Friday, 24 August 2018

Martens recolonized Isle Royale in the '90s, showing island's dynamism


After decades of trapping, the last known American marten was spotted on Isle Royale in 1917. Fifty years later, in 1966, the National Park Service planned to reintroduce martens to the national park situated in Lake Superior, but nobody knows if the agency ever followed through. Then, in 1993, martens were confirmed on the island for the first time in 76 years.

Whether these small, forest-dwelling carnivores—valued historically for their fur—had been hiding there the whole time, found their way back, or were introduced in the 1960s without any records has remained a mystery for the last quarter century.

But in new research published today (Aug. 23, 2018) in the journal Scientific Reports, University of Wisconsin-Madison researchers in the Department of Forest and Wildlife Ecology, collaborating with the National Park Service, traced the recolonization to martens likely arriving in the 1990s, shortly before they were spotted.

Genetic studies of martens from Isle Royale and nearby populations in America and Canada showed that the contemporary population came from nearby Ontario, Canada. The animals likely wandered over on an ice bridge in the winter, the researchers speculate.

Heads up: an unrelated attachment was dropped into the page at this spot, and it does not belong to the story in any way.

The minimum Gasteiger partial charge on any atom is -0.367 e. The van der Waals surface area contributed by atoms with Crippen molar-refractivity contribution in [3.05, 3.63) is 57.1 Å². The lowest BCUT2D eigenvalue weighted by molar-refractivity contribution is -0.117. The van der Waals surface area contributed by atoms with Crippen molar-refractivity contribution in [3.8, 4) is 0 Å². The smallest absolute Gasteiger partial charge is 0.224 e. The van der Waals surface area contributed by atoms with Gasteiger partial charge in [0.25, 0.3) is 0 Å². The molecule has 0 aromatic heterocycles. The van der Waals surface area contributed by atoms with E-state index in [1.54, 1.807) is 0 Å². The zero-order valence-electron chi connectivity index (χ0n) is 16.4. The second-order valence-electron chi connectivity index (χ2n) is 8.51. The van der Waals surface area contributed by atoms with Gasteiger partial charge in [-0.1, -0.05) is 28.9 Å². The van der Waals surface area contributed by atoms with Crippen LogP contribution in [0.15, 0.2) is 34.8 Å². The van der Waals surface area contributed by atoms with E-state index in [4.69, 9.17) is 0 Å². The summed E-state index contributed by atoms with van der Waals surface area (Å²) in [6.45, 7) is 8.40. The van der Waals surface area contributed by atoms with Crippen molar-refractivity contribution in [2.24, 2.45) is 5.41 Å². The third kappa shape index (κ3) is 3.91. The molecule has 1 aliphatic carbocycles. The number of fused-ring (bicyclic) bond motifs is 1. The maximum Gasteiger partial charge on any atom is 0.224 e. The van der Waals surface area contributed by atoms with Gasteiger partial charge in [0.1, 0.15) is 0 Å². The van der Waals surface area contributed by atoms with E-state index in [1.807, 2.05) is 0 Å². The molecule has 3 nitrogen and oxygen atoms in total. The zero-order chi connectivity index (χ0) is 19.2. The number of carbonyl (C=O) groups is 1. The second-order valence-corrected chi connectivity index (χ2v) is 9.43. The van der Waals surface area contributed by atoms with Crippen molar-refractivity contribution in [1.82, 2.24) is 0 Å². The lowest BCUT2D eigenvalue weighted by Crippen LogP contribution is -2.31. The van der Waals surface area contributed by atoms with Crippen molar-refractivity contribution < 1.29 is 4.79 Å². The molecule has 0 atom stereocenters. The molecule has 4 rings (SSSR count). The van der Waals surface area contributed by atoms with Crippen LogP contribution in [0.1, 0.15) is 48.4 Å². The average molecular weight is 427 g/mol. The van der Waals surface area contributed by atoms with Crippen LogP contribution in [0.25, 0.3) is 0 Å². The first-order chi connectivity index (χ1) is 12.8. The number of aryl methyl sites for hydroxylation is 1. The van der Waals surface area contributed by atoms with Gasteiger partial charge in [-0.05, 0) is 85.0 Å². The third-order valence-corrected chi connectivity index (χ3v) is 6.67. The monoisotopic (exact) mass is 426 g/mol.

The results provide much-needed context about the natural history of an island long considered an unspoiled wilderness, but one with a long history of ecological disruptions and recoveries. The island park may be best known for the ebb and flow of its wolf and moose populations, which have been tracked for 60 years.

With additional wolves set to be relocated to Isle Royale in the coming months, the new research provides ecologists and land managers with a fuller picture of how dynamic even seemingly isolated island ecosystems can be.

After all, say the researchers, if the house-cat-sized marten can find its way over, islands like Isle Royale may be less isolated and static than we think.

Jonathan Pauli, a professor of forest and wildlife ecology at UW-Madison, has studied martens for years as part of efforts to understand how communities of wild animals respond to human disturbance. In 2015, his group provided evidence that martens had long escaped detection on islands in southeastern Alaska prior to deliberate reintroduction efforts in the 20th century. And in work published in 2016 with graduate student Phil Manlick, Pauli called into question the effectiveness of periodic augmentations of reintroduced marten populations in Wisconsin, where the once-extirpated carnivore remains an endangered species.



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